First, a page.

More Guns. And Witches.

Gun control (I refuse to use the politically expedient phrase “gun violence” – we should call a spade a spade) has been much in the news lately.  One branch of the story is that gun sales rose dramatically – by 200-300% – after the Sandy Hook massacre.  I would have expected people to recoil in horror at Sandy Hook, and for gun sales to drop accordingly.  Obviously, a significant number of people feel differently.  I will freely admit that I don’t get it.

In previous posts about gun control, I’ve mentioned the unique character of the AR-15, the weapon that was used to such devastating effect in both Sandy Hook and Aurora, and which is the biggest selling rifle in the country.  The AR-15, which is both the precursor to, and the civilian version of, the military M-16, is a high velocity, low-caliber rifle.  By low-caliber, I mean that it’s a .22, the same gauge as the rifles our kids (mine included) learn to shoot at summer camps all over America.  However, a bullet comes out of an AR-15 at 3250 feet per second, which is about three times faster than the summer camp variety.  That high velocity, combined with something – I’m frankly not sure exactly what – about the bullet’s design, causes the bullet to tumble and then fragment upon impact.  The result is a weapon that is relatively small and light, has little recoil, yet does extraordinary damage to the flesh it encounters.

In response to one of those posts, someone commented that the military purpose of this design is to wound rather than kill.  The objective, he said, was to force enemy soldiers to care for wounded comrades.  I haven’t seen any evidence that this is the case.  I did, however, see a CNBC documentary called American Gun – Rise of the AR-15, which describes the bullet-tumbling and shows x-rays of wounds caused by AR-15s.  They are, as you might imagine, horrific.  I recommend this documentary, which is informative and by no means an anti-gun rant (unlike it’s sister station MSNBC, CNBC is not exactly a beacon of liberalism), to anyone who is interested in this issue.

As far as I can tell, there is no reasonable civilian use for this particular type of firearm.  If you’re hunting a deer that you plan to eat, the last thing you want is to hit it with a bullet that’s going to shred it and then leave fragments in your venison steak.  And if you’re interested in target practice, it confers no advantage over a host of firearms that have less killing power.  On the other hand, if you want to kill dozens of school children, moviegoers, blacks, Jews or Federal agents, or perhaps just want to pretend you’re a tough guy. . .

I don’t know any way out of this mess other than to amend the Second Amendment.  Aside from the vexing comma (for the unfamiliar, it appears after the word ‘militia’ and renders the amendment’s intent utterly vague; of course, the amendment itself was written with a quill, so perhaps it was just a random ink drop), it’s meaning seems pretty clear.  “Shall not be infringed” sounds a lot like “Shall not be infringed.”  It was written in a different era, under different conditions and for different purposes than those that obtain today.  There has to be a way to preserve both liberty and safety.   I don’t know what it is, but hope we can find the courage to figure it out.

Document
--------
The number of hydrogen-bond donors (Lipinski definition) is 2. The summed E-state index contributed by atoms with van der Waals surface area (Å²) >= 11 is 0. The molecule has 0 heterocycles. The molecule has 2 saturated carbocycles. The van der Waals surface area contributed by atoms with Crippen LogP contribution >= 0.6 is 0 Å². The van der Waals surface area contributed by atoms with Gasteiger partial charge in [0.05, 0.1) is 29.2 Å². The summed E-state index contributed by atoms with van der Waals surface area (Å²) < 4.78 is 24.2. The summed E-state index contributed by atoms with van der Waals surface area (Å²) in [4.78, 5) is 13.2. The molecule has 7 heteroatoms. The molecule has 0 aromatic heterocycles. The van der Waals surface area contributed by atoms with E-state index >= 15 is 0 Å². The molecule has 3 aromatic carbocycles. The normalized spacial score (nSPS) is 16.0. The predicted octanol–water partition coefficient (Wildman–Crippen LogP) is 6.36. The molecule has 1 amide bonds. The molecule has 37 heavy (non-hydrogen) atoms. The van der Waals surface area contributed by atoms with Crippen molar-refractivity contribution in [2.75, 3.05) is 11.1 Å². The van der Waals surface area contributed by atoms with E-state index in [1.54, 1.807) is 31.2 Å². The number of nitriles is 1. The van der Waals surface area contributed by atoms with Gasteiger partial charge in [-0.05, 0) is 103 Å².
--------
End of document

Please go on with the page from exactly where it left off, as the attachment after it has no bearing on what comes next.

On a separate note, the main news story continues to be the Boston bombing.  I remain in awe of the people – not just the professionals, but the bystanders – who threw their own safety to the wind and rushed to the aid of the wounded.  They are the best of America.  One of them, by the way, is my brother-in-law, a lieutenant in Boston EMS.  He’s the guy who trains them for this sort of event, and he was in the thick of it.

All of that said, and I know I’m going to get in trouble for this, every time I see the “suspects’” mom on TV, I can’t help but make this comparison.

Witch - Tsarnaev Mother

When this story finally unfolds, I suspect we’ll find out that it wasn’t about extremism, Islamic or otherwise, but rather was the story of an immensely dysfunctional family.  As the saying goes, if it’s not one thing, it’s your mother.

6 thoughts on “More Guns. And Witches.

  1. Dan,

    Although you are a very intelligent guy – who I happen to like and consider a friend – I must say your willingness to wade into these divisive political waters surprises me. I’m reminded of actor’s and musicians (although not comparing you to the level of intelligence here – and also not suggesting “all” actor’s and musicians lack intelligence) but why risk alienating fans, clients, networkers, etc… Not to mention, your just plain off the reservation suggesting we make changes to the constitution. I will always remember that well known Carville line in reference to George 41, “It’s the economy, stupid!” The rest is all smoke screen.

    I look forward to your next business insight blog!



    1. Thank you, Michael. I’m glad you consider me a friend, and I don’t really know why I do this either :-). I can tell you that I was genuinely surprised by the gun sale numbers – not a judgment about right or wrong, just a surprise – and also that I think some common sense solution can preserve liberty while limiting the ability of the Lanzas and Loughners to do damange, but I will admit to being mystified as to what it is.

      Business blog insights forthcoming via Tailwind Discovery Group, and you will receive them!

  2. As usual I am in awe of your ability to build cogent arguments based on factual information about issues most discuss only thru emotion and ideology. To add to your fact about gun sales, it seems that number of gun owners is down but number of guns owned per gun owner us way up. I interpret this to mean that those filled with fear and anger are arming themselves for Armageddon. Very scary.